The employee remained off work post-surgery, and returned to work, full-time as a painter, by mid-March 2001. The employee testified that she began to favor her left shoulder and used her right arm on an increasing basis, and that she began to notice symptoms in her right arm as a result of her work. By May 4, 2001, the employee reported to Dr. Crandall that she continued to have pain and discomfort in her right shoulder, including pain resulting from range of motion testing. Dr. Crandall recommended an MRI scan of the right shoulder to rule out impingement syndrome or right rotator cuff tear. Upon review of the MRI results, Dr. Crandall diagnosed a probable mild impingement syndrome and treated the employee with a steroid injection. However, the employee=s right shoulder pain persisted, and by September 2001, Dr. Crandall recommended surgery. On October 16, 2001, Dr. Crandall performed right shoulder surgery in the nature of decompression and distal clavicle excision, and restricted the employee from work post-surgery through January 27, 2002. The employee returned to work for the employer, and remained employed there at the time of the hearing in May 2002.
The self-insured employer denied primary liability for the employee=s claimed injuries. By claim petition filed on May 10, 2001, later amended, the employee claimed entitlement to payment of temporary total and temporary partial disability benefits and medical expenses.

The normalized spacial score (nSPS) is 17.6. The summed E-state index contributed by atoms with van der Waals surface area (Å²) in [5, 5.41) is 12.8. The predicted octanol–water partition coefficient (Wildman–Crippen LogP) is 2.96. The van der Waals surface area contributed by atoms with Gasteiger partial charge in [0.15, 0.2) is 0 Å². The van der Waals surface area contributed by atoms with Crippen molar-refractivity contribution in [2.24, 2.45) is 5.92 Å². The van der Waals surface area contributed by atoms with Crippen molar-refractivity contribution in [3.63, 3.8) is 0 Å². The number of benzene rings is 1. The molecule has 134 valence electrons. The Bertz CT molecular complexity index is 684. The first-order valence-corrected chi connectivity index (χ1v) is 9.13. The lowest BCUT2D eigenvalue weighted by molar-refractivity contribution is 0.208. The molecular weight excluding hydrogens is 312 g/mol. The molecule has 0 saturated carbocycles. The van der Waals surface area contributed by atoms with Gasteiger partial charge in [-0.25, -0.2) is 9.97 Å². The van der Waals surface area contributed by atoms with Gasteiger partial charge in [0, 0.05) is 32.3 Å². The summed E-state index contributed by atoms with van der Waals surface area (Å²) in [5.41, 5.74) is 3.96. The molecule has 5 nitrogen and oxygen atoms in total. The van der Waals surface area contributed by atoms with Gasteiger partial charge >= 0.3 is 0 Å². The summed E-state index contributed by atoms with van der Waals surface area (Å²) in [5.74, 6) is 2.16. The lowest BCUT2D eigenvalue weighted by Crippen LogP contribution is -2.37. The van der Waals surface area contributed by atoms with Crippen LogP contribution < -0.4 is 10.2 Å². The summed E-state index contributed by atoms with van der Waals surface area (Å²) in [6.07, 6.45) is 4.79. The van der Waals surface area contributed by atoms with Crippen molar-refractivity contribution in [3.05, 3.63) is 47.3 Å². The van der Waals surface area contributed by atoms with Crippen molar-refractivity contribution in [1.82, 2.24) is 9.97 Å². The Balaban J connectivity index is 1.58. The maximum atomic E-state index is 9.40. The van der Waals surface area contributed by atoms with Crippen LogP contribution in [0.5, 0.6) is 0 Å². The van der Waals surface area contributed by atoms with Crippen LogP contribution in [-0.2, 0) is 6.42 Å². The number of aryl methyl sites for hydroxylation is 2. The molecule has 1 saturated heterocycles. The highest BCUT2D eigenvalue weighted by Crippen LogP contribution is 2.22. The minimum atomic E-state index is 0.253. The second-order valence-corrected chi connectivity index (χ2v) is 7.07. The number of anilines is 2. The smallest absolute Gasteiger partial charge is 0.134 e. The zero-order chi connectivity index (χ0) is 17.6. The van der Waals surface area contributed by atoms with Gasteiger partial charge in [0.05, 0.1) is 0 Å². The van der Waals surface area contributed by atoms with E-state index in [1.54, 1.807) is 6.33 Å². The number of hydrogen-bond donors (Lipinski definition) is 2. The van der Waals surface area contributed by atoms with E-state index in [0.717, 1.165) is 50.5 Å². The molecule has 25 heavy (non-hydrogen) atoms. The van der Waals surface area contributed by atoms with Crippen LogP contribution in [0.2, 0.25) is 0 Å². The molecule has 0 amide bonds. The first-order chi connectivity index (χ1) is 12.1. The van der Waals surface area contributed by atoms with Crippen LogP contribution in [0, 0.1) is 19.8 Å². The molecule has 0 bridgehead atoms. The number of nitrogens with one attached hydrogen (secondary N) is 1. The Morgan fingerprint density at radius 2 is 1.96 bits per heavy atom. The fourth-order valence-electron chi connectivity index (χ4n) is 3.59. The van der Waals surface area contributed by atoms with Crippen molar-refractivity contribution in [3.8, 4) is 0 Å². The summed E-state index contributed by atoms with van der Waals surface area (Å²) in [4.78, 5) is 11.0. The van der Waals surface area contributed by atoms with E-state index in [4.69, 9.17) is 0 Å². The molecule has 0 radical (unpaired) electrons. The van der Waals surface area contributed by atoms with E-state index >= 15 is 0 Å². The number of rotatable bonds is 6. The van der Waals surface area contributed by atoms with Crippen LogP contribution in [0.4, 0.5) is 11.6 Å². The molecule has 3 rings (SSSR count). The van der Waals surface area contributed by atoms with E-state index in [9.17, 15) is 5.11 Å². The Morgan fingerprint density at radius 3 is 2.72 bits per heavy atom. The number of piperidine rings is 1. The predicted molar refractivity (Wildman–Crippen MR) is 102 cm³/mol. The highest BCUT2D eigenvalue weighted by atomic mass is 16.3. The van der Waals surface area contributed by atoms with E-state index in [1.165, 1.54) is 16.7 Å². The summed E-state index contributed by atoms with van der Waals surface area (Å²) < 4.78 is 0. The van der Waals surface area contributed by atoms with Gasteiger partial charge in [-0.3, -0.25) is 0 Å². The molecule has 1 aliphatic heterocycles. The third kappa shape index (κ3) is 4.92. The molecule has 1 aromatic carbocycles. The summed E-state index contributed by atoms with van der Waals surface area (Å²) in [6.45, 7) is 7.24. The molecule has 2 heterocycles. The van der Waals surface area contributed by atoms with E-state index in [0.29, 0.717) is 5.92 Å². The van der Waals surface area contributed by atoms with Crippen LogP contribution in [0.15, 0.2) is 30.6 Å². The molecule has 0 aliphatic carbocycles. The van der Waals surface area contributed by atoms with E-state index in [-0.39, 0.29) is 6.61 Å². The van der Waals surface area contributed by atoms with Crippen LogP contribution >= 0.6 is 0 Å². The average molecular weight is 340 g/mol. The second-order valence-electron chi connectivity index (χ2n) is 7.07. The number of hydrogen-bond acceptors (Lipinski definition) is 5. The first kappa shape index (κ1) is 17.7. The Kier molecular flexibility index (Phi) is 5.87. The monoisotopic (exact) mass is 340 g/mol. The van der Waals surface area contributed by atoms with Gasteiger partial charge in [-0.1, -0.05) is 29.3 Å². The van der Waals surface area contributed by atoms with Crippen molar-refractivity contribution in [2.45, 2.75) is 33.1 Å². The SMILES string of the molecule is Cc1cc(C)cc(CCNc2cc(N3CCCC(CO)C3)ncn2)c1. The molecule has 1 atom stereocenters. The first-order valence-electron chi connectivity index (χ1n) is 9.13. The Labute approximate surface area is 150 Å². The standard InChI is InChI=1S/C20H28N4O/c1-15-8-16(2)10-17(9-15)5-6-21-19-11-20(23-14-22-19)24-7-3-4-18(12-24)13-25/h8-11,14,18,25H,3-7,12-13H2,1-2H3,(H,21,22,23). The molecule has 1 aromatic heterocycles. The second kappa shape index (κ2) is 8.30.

On January 31, 2002, Dr. Edward Szalapski examined the employee at the request of the self-insured employer. Dr. Szalapski diagnosed an acromioclavicular joint arthrosis and impingement syndrome in both upper extremities. He provided no opinion in his report concerning the causation of the employee=s upper extremity conditions other than to note that the employee=s medical records or Awork note, the box for work-related was checked yes. This is checked yes on a number of other occasions as well.@ Dr. Szalapski outlined his opinion as follows:
ASSESSMENT: Ms. Grover has had bilateral upper extremity problems. Specifically, she has had acromioclavicular joint arthrosis and impingement syndrome. The symptoms she describes and the symptoms described in the medical records fit very nicely. Furthermore, she has had an excellent response to surgical management of these problems, which is further hard evidence supporting that diagnosis.
At this point, there are no limitations on use of the left upper extremity, either in the work place or at home. For the right, she should refrain from using the arm overhead or from lifting over 10 pounds. This restriction should be eliminated no later than April 1, 2002.
At this point, Ms. Grover can progress to a home exercise program. Further formal physical therapy should not be necessary. She will, however, need a few more visits to Dr. Crandall to monitor her progress.